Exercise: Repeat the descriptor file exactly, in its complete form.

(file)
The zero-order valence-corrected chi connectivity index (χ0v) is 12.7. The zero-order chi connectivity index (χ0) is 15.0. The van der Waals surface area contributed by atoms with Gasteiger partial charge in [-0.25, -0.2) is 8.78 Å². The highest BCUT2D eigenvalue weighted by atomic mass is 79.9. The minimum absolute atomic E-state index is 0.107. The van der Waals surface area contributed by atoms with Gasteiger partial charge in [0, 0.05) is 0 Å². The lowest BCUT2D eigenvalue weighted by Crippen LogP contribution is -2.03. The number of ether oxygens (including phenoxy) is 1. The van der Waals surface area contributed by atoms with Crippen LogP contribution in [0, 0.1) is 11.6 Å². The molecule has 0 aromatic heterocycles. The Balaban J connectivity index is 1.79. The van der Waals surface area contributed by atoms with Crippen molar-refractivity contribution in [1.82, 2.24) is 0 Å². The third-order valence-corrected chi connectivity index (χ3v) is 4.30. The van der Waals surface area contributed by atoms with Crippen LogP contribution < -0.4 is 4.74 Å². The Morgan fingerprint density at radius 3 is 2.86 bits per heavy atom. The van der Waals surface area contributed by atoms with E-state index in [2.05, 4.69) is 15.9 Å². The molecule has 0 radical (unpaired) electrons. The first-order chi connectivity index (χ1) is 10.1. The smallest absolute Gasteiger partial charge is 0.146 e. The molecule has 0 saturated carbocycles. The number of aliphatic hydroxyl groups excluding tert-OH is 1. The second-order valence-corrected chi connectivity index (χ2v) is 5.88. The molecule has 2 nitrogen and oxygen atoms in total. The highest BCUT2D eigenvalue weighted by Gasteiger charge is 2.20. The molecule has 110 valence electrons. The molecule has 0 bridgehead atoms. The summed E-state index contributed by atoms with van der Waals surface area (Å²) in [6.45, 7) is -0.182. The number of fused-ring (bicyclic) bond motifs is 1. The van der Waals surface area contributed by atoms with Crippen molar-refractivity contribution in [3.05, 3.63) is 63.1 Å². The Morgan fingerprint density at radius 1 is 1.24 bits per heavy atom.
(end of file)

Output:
The zero-order valence-corrected chi connectivity index (χ0v) is 12.7. The zero-order chi connectivity index (χ0) is 15.0. The van der Waals surface area contributed by atoms with Gasteiger partial charge in [-0.25, -0.2) is 8.78 Å². The highest BCUT2D eigenvalue weighted by atomic mass is 79.9. The minimum absolute atomic E-state index is 0.107. The van der Waals surface area contributed by atoms with Gasteiger partial charge in [0, 0.05) is 0 Å². The lowest BCUT2D eigenvalue weighted by Crippen LogP contribution is -2.03. The number of ether oxygens (including phenoxy) is 1. The van der Waals surface area contributed by atoms with Crippen LogP contribution in [0, 0.1) is 11.6 Å². The molecule has 0 aromatic heterocycles. The Balaban J connectivity index is 1.79. The van der Waals surface area contributed by atoms with Crippen molar-refractivity contribution in [1.82, 2.24) is 0 Å². The third-order valence-corrected chi connectivity index (χ3v) is 4.30. The van der Waals surface area contributed by atoms with Crippen LogP contribution < -0.4 is 4.74 Å². The Morgan fingerprint density at radius 3 is 2.86 bits per heavy atom. The van der Waals surface area contributed by atoms with E-state index in [2.05, 4.69) is 15.9 Å². The molecule has 0 radical (unpaired) electrons. The first-order chi connectivity index (χ1) is 10.1. The smallest absolute Gasteiger partial charge is 0.146 e. The molecule has 0 saturated carbocycles. The number of aliphatic hydroxyl groups excluding tert-OH is 1. The second-order valence-corrected chi connectivity index (χ2v) is 5.88. The molecule has 2 nitrogen and oxygen atoms in total. The highest BCUT2D eigenvalue weighted by Gasteiger charge is 2.20. The molecule has 110 valence electrons. The molecule has 0 bridgehead atoms. The summed E-state index contributed by atoms with van der Waals surface area (Å²) in [6.45, 7) is -0.182. The number of fused-ring (bicyclic) bond motifs is 1. The van der Waals surface area contributed by atoms with Crippen molar-refractivity contribution in [3.05, 3.63) is 63.1 Å². The Morgan fingerprint density at radius 1 is 1.24 bits per heavy atom.